It's a good game I play and replay at least once a year, along with the original spiritual predecessors: Gothic 1 & 2. No, I hate Gothic 3. And if you think Risen is hard, wait till you play Gothic 1 & 2. CRPG experience is not complete without mentioning these two rare gems. Guaranteed!
You'll enjoy this fascinating and intricate role-playing game in spite of its troublesome combat and scattered bugs.
- Choices result in tangible consequences
- Large cast of interesting, well-acted characters
- A lot of well-constructed, interconnected quests.
- The combat is awkward and unsatisfying
- Various technical glitches
- Takes a long time to get interesting.
If you judge Risen on its first act alone, you may be convinced that a better title for this complex role-playing game would be "Errand Boy." But while you spend many of the early hours as a shipwrecked message courier, you should stick with it, because things do get better. You explore dark caverns, clash with pirates over buried treasure, stab lizardmen in their faces, and earn the help of a furry friend with a talented nose. Some of Risen's issues stay with you up to the end; there's no escaping the problematic combat and a number of bugs and presentation glitches. But a large and memorable cast of characters and an array of multilayered quests will keep you pushing forward. While it's too technically inconsistent to rise to the top of the genre, Risen still provides plenty of enjoyable adventuring for RPG lovers yearning for a game they can get lost in.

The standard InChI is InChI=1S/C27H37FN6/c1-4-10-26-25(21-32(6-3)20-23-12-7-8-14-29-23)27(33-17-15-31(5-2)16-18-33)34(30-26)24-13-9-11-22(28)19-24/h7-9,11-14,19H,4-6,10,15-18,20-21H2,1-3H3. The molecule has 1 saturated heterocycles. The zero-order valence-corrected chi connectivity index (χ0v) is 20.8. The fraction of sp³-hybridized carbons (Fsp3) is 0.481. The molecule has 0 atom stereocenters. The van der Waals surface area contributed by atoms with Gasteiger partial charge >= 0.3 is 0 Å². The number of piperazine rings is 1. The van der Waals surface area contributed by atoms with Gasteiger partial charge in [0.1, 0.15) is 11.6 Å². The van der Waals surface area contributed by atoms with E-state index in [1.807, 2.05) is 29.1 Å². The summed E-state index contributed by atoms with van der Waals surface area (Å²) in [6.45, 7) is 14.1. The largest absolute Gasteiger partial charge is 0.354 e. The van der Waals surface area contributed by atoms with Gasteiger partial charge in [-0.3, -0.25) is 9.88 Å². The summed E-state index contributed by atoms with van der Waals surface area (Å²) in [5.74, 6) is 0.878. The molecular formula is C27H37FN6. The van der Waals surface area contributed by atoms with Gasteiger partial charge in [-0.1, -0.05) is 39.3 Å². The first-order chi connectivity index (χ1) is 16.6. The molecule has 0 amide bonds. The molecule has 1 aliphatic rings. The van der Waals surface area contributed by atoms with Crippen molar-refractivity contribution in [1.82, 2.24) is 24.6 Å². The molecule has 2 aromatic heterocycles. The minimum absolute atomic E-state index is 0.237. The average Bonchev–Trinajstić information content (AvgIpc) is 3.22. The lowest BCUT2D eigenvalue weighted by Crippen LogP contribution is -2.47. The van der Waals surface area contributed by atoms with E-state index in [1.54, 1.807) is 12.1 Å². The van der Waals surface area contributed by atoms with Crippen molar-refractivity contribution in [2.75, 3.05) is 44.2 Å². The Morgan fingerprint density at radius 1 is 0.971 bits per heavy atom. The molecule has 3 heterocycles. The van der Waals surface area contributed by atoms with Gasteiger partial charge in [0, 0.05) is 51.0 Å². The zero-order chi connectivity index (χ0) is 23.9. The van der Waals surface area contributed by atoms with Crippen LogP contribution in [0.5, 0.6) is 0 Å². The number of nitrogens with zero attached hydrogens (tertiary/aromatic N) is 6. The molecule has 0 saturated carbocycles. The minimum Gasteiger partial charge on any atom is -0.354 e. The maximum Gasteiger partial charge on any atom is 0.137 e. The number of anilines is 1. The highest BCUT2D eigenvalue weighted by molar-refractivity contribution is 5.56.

The setup may sound familiar: You are a nameless protagonist washed ashore on a remote island after a disaster at sea. Eventually, you find yourself in a dank swamp ruled by the infamous Don Esteban, a domineering rogue at odds with both the local monastery and the leadership of the island's primary coastal town. Risen's first act drones on endlessly, sending you from one fetch quest to another (distribute these potions; deliver this message; find me some weeds) while confining you first to the swamp, then to the city, and then to the monastery. The downside is that the early hours are tedious and light on action. While island politics eventually play a large role in gameplay, there's nothing initially compelling about the faction struggles, and it takes a while before the world opens up and the story takes hold. The upside to this slow start is that you get to know the world's inhabitants. The characters make an impression, such as the stubborn and manipulative Don, the local barmaid afraid to reveal her secrets, and a mother worried about her missing sons. When a greater threat is eventually exposed and the story expands, you realize that you care about them and their fates. By the time your real enemy is revealed, you'll embrace your role as hero, because you know how desperately these people need one.